Nick Kelsh is one of the artists featured in PL130 Gallery's photography show Off Topic, a photo show about the unassigned work of photojournalists who worked for the Philadelphia Inquirer and Daily News since the 80s. This week we caught up with Nick to learn more about his work and experience.
How did you first get into photography? And how did you make your way into becoming a photojournalist?
My father brought a Leica home from World War II and taught me how to use it when I was in high school. I knew I wanted to be a professional photographer when I was in 10th grade. The first newspaper job I had was In my hometown, Fargo, North Dakota. Yes, that Fargo.
When speaking about your photography, do you describe yourself as an artist, photographer, or photojournalist?
I describe myself as a weird photographer because I’ve written books for amateur photographers and now I teach photography on the Internet. At this point, to be very honest, my favorite camera is my iPhone. I’m not proud of admitting that but I love it.
In what years did you work for the Philadelphia Inquirer or Daily News?
1983 to 1985, something like that.
Do you have a favorite story of an encounter with a subject either on an assignment or a personal project?
I am a huge Buddy Holly fan, partly because I am from Fargo and he was on his way there when he died. So I grew up with him, sort of. Anyway, long story, I spent a day with his widow shooting the glasses that he was wearing when he died. (For Rolling Stone) This was at her home. I set up a little still life table in her living room and she sat and watched me and asked me all kinds of questions about photography because she happened to be taking a photography course. Then, at the end I asked her if I could put the glasses on which she was completely comfortable with. Then because she was doing a photography class she took my picture wearing the glasses. So I have a picture of myself taken by Buddy Holly‘s widow wearing the glasses Buddy Holly was wearing when he died in the plane crash. It’s pretty crazy. I wrote a long account of this for the Buddy Holly Museum in Lubbock Texas and the Director of the museum called me up and said that was one of the most amazing stories that they had. The glasses are now the premier exhibit at the museum.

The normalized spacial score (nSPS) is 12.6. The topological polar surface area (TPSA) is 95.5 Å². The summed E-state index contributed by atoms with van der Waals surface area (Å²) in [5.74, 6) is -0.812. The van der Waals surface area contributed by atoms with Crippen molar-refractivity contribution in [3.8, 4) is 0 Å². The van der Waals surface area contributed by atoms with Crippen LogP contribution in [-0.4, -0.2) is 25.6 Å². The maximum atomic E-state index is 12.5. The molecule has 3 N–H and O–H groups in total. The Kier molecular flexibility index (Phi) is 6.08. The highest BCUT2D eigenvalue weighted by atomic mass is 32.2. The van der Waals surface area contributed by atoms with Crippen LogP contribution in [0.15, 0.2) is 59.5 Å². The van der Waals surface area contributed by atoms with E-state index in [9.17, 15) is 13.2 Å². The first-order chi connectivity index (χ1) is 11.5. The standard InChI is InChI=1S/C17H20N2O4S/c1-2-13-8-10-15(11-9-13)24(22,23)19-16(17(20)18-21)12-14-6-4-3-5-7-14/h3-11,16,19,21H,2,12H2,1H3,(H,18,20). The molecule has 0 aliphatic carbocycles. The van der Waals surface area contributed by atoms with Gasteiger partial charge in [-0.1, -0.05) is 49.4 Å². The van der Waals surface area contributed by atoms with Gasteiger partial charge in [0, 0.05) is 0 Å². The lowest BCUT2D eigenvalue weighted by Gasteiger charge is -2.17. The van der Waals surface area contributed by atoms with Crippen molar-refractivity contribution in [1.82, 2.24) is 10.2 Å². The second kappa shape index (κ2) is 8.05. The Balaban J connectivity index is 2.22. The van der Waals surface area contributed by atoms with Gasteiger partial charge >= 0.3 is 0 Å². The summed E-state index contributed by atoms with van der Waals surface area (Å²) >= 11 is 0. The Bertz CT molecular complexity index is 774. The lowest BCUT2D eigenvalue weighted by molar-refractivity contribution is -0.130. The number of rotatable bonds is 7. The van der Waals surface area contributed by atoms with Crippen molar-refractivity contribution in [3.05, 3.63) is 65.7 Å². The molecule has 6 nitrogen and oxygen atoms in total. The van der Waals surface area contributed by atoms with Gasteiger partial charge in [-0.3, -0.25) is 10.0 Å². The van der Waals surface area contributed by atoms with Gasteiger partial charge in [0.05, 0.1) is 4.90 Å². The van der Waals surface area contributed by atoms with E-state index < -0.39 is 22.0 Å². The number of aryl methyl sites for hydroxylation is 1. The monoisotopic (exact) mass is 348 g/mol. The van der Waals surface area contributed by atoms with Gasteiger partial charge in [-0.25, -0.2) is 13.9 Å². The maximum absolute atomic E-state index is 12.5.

In what ways is photographing on assignment different from personal editorial work? And what are the biggest differences in your approach and considerations between personal editorial projects and assignments?
It’s difficult to get to the point where you completely don’t care what other people think of your photography but that’s what personal work is for me.
What are some subjects and themes that you are drawn to photographing while not on assignment?
Weird abstract Jackson Pollocky kind of stuff.
What piece of advice would you give to a young photographer who is interested in photojournalism?
Do your very best to become friendly with great writers and get a handle on what good photographic storytelling/journalism actually is. Always be asking yourself “what is the story here”.
Is there anything else that you would like to add about yourself or work?
I think you folks are onto something with this project. There are a bunch of aging photographers out there who do things that nobody would ever imagine. What a great bunch of photographers this is! So proud to be involved. Thanks for including me.